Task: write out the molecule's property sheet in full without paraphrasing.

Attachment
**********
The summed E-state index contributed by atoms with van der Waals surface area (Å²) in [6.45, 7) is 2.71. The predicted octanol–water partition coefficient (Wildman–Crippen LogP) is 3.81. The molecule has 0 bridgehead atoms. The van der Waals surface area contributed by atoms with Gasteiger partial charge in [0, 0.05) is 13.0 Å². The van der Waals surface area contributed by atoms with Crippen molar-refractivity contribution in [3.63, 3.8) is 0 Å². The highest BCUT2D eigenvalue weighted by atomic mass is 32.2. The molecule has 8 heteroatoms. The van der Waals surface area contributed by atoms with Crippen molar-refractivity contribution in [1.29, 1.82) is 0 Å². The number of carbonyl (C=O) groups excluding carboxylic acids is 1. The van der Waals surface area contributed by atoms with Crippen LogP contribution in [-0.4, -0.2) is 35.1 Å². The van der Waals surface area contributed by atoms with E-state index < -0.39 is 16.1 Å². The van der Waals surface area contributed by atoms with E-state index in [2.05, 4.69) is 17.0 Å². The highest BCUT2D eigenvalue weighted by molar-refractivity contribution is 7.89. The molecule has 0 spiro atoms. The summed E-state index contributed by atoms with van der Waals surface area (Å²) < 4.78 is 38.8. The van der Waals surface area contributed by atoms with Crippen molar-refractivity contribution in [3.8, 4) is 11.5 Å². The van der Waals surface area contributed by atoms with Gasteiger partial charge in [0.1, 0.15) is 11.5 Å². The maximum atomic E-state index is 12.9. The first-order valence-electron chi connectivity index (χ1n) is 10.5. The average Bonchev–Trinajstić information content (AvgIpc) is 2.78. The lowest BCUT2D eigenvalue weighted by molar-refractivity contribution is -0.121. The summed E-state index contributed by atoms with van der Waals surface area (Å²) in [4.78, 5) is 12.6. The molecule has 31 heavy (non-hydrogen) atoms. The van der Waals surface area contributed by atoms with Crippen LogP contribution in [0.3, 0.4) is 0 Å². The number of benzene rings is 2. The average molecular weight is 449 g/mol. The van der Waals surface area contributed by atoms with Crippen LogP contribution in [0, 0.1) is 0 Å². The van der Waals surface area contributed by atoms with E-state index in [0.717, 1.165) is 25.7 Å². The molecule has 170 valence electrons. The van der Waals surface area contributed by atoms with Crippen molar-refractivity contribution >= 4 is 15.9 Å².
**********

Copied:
The summed E-state index contributed by atoms with van der Waals surface area (Å²) in [6.45, 7) is 2.71. The predicted octanol–water partition coefficient (Wildman–Crippen LogP) is 3.81. The molecule has 0 bridgehead atoms. The van der Waals surface area contributed by atoms with Gasteiger partial charge in [0, 0.05) is 13.0 Å². The van der Waals surface area contributed by atoms with Crippen molar-refractivity contribution in [3.63, 3.8) is 0 Å². The highest BCUT2D eigenvalue weighted by atomic mass is 32.2. The molecule has 8 heteroatoms. The van der Waals surface area contributed by atoms with Crippen molar-refractivity contribution in [1.29, 1.82) is 0 Å². The number of carbonyl (C=O) groups excluding carboxylic acids is 1. The van der Waals surface area contributed by atoms with Crippen LogP contribution in [-0.4, -0.2) is 35.1 Å². The van der Waals surface area contributed by atoms with E-state index < -0.39 is 16.1 Å². The van der Waals surface area contributed by atoms with E-state index in [2.05, 4.69) is 17.0 Å². The highest BCUT2D eigenvalue weighted by molar-refractivity contribution is 7.89. The molecule has 0 spiro atoms. The summed E-state index contributed by atoms with van der Waals surface area (Å²) < 4.78 is 38.8. The van der Waals surface area contributed by atoms with Crippen molar-refractivity contribution in [3.8, 4) is 11.5 Å². The van der Waals surface area contributed by atoms with Gasteiger partial charge in [0.1, 0.15) is 11.5 Å². The maximum atomic E-state index is 12.9. The first-order valence-electron chi connectivity index (χ1n) is 10.5. The average Bonchev–Trinajstić information content (AvgIpc) is 2.78. The lowest BCUT2D eigenvalue weighted by molar-refractivity contribution is -0.121. The summed E-state index contributed by atoms with van der Waals surface area (Å²) in [4.78, 5) is 12.6. The molecule has 31 heavy (non-hydrogen) atoms. The van der Waals surface area contributed by atoms with Crippen LogP contribution in [0.3, 0.4) is 0 Å². The number of benzene rings is 2. The average molecular weight is 449 g/mol. The van der Waals surface area contributed by atoms with Crippen LogP contribution in [0, 0.1) is 0 Å². The van der Waals surface area contributed by atoms with E-state index in [0.717, 1.165) is 25.7 Å². The molecule has 170 valence electrons. The van der Waals surface area contributed by atoms with Crippen molar-refractivity contribution >= 4 is 15.9 Å².